Full text: Ownership as interpersonal dominance

multicultural research, not to confirm the hypothesis, but to understand it in context with other 
Multimethod research is particularly useful in coping with the various forms of artifacts 
that threaten social! psychological research generally, and cross-cultural research in particular. 
For example, it has long been argued that experimenter expectancies and demand ] 
characteristics, positive and negative subject roles, and sampling bias threaten the validity of 
social psychological research (e.g. Adair, 1973; Orne, 1962; 1969; Rosenthal, 1966; Silverman, 
1977; Weber & Cook, 1972). In cross-cultural research, the difficulties include lacking control of 
cultural variables, establishing conceptual and metric equivalence, disentangling emics and 
etics, and choosing representative versus equivalence sampling (e.g. Berry, 1969; 1980a; Bijnen, 
Van Der Net & Poortinga, 1986; Lonner & Berry, 1986; Malpass & Poortinga, 1986). 
Given that all humans are reactive, semi-autonomous agents and that culture ubiquitously 
influences all aspects of human thought and behavior, including that of the researcher, it is 
indeed difficult to conceive and execute a flawless cross-cultural, social psychological study.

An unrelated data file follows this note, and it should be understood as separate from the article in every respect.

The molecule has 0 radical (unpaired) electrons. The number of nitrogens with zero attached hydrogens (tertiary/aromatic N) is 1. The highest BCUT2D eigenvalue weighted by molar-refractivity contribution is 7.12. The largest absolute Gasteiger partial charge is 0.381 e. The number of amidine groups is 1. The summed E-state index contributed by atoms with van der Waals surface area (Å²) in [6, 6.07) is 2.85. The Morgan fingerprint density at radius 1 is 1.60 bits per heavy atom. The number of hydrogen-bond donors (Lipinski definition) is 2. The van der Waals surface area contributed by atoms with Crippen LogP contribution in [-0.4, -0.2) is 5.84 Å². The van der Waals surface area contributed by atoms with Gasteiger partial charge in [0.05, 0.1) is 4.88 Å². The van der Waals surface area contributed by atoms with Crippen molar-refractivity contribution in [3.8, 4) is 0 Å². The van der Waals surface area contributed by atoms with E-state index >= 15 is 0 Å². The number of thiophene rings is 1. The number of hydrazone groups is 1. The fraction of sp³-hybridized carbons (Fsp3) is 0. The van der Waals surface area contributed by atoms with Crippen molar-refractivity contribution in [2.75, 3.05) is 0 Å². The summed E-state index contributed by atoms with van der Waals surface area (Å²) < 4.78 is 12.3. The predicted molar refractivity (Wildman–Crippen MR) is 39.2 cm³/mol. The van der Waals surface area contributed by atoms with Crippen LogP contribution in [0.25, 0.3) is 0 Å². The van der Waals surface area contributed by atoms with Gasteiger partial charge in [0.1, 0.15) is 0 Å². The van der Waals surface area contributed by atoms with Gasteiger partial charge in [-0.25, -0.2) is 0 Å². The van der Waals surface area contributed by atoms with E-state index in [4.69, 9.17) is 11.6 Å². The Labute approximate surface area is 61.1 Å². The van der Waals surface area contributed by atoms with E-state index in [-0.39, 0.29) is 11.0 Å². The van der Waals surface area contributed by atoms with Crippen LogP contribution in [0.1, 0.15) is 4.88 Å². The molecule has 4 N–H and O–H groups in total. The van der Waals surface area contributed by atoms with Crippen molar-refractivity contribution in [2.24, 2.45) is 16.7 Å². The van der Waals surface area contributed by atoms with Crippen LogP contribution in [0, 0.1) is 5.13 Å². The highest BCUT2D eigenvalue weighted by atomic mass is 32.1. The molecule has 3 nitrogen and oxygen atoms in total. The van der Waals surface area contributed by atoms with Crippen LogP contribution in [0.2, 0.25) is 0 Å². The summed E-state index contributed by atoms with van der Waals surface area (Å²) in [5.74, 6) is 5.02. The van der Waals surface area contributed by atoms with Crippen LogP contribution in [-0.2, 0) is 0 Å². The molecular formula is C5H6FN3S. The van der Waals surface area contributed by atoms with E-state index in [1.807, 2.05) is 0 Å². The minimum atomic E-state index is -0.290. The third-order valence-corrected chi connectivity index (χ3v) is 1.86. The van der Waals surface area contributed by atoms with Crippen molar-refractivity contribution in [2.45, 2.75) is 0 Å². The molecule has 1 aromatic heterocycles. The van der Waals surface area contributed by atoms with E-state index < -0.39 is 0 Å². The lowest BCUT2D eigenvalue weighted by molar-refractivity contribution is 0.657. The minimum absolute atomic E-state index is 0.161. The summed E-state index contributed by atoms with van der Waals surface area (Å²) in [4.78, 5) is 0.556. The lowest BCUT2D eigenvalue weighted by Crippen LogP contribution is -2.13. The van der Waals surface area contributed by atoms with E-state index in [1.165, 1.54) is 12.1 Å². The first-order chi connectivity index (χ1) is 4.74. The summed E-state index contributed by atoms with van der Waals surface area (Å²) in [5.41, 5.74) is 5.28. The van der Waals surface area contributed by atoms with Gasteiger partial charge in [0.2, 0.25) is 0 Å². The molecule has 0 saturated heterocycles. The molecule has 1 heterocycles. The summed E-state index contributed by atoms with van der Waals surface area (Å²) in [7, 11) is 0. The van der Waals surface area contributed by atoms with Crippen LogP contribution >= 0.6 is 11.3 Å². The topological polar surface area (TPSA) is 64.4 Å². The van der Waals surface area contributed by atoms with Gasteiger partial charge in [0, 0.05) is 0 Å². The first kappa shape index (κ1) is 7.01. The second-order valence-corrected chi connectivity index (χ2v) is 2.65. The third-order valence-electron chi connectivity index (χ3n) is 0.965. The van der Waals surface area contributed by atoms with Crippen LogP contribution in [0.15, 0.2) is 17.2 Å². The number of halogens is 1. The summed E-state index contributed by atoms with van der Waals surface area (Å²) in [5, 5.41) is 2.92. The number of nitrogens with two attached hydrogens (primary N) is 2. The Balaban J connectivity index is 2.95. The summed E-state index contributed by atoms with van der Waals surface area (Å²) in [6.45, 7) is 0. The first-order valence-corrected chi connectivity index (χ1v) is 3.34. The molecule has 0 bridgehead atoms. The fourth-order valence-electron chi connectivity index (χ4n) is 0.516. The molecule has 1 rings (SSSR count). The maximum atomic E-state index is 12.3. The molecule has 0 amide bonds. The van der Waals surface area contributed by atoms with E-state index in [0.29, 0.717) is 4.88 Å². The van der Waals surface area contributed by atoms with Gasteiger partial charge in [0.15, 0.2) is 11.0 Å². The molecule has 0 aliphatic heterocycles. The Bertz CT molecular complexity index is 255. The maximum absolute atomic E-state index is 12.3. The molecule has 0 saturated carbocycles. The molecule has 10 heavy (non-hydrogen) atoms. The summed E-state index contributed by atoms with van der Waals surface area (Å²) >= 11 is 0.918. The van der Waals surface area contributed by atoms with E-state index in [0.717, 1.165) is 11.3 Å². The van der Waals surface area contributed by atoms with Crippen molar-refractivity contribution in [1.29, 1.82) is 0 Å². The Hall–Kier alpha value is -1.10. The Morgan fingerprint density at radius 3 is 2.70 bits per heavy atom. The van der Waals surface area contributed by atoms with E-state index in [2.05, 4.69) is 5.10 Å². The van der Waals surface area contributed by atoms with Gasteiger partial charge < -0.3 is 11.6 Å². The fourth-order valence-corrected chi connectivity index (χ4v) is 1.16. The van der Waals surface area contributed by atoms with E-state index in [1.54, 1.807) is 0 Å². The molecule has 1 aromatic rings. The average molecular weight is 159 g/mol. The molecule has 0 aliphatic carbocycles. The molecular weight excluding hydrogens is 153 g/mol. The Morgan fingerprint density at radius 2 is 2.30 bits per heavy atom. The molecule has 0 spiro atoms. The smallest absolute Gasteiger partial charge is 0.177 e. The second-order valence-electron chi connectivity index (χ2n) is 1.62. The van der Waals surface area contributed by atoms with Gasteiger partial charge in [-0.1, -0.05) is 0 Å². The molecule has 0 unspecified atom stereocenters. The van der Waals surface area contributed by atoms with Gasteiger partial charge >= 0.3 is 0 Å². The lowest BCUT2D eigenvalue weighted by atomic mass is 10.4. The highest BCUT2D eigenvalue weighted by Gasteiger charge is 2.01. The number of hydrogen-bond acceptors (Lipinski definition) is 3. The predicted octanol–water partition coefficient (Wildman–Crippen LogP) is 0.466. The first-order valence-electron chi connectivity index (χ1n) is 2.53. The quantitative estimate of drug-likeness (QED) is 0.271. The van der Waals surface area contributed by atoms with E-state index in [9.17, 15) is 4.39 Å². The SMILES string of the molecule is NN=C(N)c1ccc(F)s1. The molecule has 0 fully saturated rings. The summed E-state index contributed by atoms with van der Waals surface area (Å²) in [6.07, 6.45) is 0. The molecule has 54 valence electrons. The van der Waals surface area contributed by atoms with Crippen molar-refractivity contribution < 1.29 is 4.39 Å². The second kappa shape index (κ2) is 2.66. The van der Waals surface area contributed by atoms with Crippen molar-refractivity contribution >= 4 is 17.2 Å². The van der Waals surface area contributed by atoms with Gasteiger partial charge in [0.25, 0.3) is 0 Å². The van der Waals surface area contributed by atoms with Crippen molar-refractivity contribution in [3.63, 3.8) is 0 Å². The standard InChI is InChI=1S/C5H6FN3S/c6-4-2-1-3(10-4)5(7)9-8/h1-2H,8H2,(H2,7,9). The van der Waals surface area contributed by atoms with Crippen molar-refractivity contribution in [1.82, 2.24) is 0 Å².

However, the multimethod research advocated by Rohner (1977), incorporating “constructive” 
replication (Lykken, 1968) and muitiple sampling at different levels of human social behavior, 
offers some surity. Acknowledging that every research method has strengths and weaknesses 
and potential for systematic error and bias, surity is sought by triangulating multiple research 
methods and anticipating that converging results will counteract doubts arising from the 
potential design weaknesses of any one study (Rosnow, 1981; Runkel & McGrath, 1972). 
This thesis research design was rather directly modeled on Rohner’s recommended 
triangulation scheme, but with accommodation to the goals of generative research. Thus, three 
types of studies were undertaken to test the hypothesis that ownership reflects interpersonal 
dominance and to explore the meaning of that hypothesis in context with competing 
hypotheses. The triangulated methods were 1) holocultural research, 2) psychological research, 
and 3) cross-cultural field research. Hoiocuitural research samples panculturally, using 
archived data that were not collected by, or for the purposes of, the researcher. Since cultures 
are used as-cases, holocultural research allows interpretations in terms of cultural ecology 
(Berry, 1979; Hofstede, 1980). Psychological survey research examines individual differences 
across relatively large numbers of people within a single culture, thus holding cultural variables 
constant. Cross-cultural field research examines differences within and across relatively small

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